Application note - Microfluidic qPCR using FluoReader

Fluorescence reader for microfluidic qPCRFluorescence reader for microfluidic qPCR: Faster, more sensitive and less expensive than most optical microscopes, it is a smart alternative for real time fluorescence measurements of your on-chip qPCR signal. It offers a compact and cost effective instrument compared with high numerical aperture, low magnification objective epifluorescence microscopes.

The FluoReader can be used to quantify on-chip qPCR signals in tiny chambers with an SNR that is more than 10 times higher than measurements done with most fluorescent microscopes equipped with a CCD camera. Thanks to its exceptional sensitivity, the FluoReader eliminates bleaching problems, reduces acquisition time and enhances the precision of acquisitions, allowing a more exact fitting of data and Cp calculation.

In this application note, we show case the the use of the FluoReader to perform qPCR. 

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Instruments & Components

fluorescence detection for microfluidic device 8The experiments shown in this application note have been realized only with Elveflow’s instruments and accessories. For any advice on your research project and experimental needs, do not hesitate to consult our team of specialists.

 

 

 

FluoReader

Optical detection for microfluidics... See More

FluoReader

Chemical reaction tracking, flow throw ultra-sensitive fluorescence detection, on-chip qPCR, cell culture fluorescence measurement ...

FLOW CONTROLLER

Fast, stable and pulse free flow control... See More

FLOW CONTROLLER

The only microfluidic flow control system with patented piezoelectric regulators to enable flow control with 20-fold precision and 10-fold speed

Heater controller

Heater controller for live cell imaging.. See More

Heater controller

This heater cooler enables you to control the temperature of your sample in seconds during live cell imaging ...

Sample reservoirs

Our complete line of standard and specifically designed microfluidic reservoirs provides a number of solutions that will meet any of your requirements.

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Experiments

The complete qPCR system (figure on the left) consists of a heater controller (Cherry Biotech) commanding two heat exchangers. These two heat exchangers adjust the temperatures of heat-transfer liquids injected in the microfluidic chip in order to obtain the two desired qPCR temperatures for molecular samples. The switch between the two heat-transfer liquids within the microfluidic chip is achieved by a pressure controller (OB1 MkIII, Elveflow). The fluorescence detection is carried out by a FluoReader (figure on the right).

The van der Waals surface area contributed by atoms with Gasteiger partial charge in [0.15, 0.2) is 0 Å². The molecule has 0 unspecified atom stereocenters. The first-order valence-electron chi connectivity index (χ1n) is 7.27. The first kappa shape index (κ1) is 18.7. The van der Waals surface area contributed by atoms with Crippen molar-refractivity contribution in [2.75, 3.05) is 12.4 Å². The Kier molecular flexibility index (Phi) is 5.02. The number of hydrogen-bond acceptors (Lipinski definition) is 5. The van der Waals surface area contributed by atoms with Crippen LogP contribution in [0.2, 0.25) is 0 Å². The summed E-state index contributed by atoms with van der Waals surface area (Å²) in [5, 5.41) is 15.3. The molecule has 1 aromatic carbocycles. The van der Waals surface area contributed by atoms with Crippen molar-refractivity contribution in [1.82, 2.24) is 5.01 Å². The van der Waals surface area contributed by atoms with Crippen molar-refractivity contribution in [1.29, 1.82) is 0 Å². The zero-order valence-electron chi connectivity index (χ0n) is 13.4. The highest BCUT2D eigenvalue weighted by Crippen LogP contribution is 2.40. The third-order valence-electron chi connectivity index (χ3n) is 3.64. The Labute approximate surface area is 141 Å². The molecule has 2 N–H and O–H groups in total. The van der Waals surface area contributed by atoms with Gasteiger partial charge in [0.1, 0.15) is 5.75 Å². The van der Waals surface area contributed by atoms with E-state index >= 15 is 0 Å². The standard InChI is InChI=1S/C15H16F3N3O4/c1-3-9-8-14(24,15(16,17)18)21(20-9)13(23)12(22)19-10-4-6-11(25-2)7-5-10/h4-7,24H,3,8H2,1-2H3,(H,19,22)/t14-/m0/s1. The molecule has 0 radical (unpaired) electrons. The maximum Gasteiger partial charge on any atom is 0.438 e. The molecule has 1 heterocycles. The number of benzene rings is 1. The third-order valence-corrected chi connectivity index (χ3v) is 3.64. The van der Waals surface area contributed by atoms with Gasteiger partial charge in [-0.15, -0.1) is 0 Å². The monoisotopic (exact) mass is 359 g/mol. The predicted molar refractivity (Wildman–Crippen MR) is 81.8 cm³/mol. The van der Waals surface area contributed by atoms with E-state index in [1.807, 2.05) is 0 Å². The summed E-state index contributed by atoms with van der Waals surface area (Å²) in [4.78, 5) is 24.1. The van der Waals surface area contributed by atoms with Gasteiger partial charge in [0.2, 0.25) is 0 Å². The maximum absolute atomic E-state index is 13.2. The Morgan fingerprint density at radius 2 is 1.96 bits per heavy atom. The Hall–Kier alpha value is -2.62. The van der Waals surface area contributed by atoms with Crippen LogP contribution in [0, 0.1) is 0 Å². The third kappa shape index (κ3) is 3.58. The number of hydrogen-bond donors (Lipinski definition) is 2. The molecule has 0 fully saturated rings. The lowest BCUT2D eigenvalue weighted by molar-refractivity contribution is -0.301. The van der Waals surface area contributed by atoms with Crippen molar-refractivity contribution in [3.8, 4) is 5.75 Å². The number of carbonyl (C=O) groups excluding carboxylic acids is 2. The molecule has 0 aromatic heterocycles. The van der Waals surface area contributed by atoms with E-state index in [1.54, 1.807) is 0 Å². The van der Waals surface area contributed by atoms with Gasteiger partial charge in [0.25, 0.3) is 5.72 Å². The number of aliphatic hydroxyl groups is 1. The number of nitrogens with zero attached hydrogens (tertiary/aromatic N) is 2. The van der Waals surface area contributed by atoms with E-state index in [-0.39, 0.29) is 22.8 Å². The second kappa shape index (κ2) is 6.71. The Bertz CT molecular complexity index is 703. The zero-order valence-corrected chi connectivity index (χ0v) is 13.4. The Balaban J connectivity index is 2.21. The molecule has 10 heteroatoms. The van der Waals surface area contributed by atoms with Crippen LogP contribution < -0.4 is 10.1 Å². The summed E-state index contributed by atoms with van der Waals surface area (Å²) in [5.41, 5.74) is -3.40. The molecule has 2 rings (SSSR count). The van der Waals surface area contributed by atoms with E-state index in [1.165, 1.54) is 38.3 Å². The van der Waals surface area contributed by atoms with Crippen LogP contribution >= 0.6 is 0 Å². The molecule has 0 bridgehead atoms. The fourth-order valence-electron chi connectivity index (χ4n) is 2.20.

Fastgene Publication_Figure 1

Experimental set-up for the qPCR system

 

The qPRC chamber is placed on the FluoReader for the fluorescence monitoring of the DNA amplification

The qPRC chamber is placed on the FluoReader for the fluorescence monitoring of the DNA amplification

For qPCR assays, extracted and purified Bacillus atrophaeus (BG) bacteria DNA has been amplified. For each assays, 125 ng of initial DNA were used. 2 different qPCR master mix kits were used at a 1X concentration. An initial denaturation was conducted at 96°C and a temperature of 64°C was used for the annealing/elongation. The sample is contained in 1 mm x 1 mm x 100 µm transparent chamber.

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qPCR curve of Bacillus atrophaeus with Sybr Green ©

RESULTS

The figure on the right describes the acquire signal during the qPCR. The lower panel shows the excitation light. Here, time-lapse detection is used to limit the light exposure of the fluorophore and the studied molecules.

400 µs light pulses is turned on every 1s. The light pulse consists of binary signal of 0.5mW and 0 mW with of duty cycle 1/2. This osculating signal  enables background removal by subtracting the signal detected when the light is ON to when the light is OFF. The signal is averaged with 0.4 s window and plotted in the upper panel.

The plot in the upper panel exhibits cycles of fluorescence signal which follows the thermalisation cycles. In fact the fluorescence of SYBR green changes inversely with the temperature.  By following the upper part of the signal (when SYBR is attached to the DNA i.e. at low temperature), we see clearly and exponential increase of the fluorescence signal which evidences the DNA amplification.

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Conclusion

The FluoReader can be used to quantify on-chip qPCR signals in tiny chambers with an SNR that is more than 10 times higher than measurements done with most fluorescent microscopes equipped with a CCD camera. Thanks to its exceptional sensitivity, the FluoReader eliminates bleaching problems, reduces acquisition time and enhances the precision of acquisitions, allowing a more exact fitting of data and Cp calculation.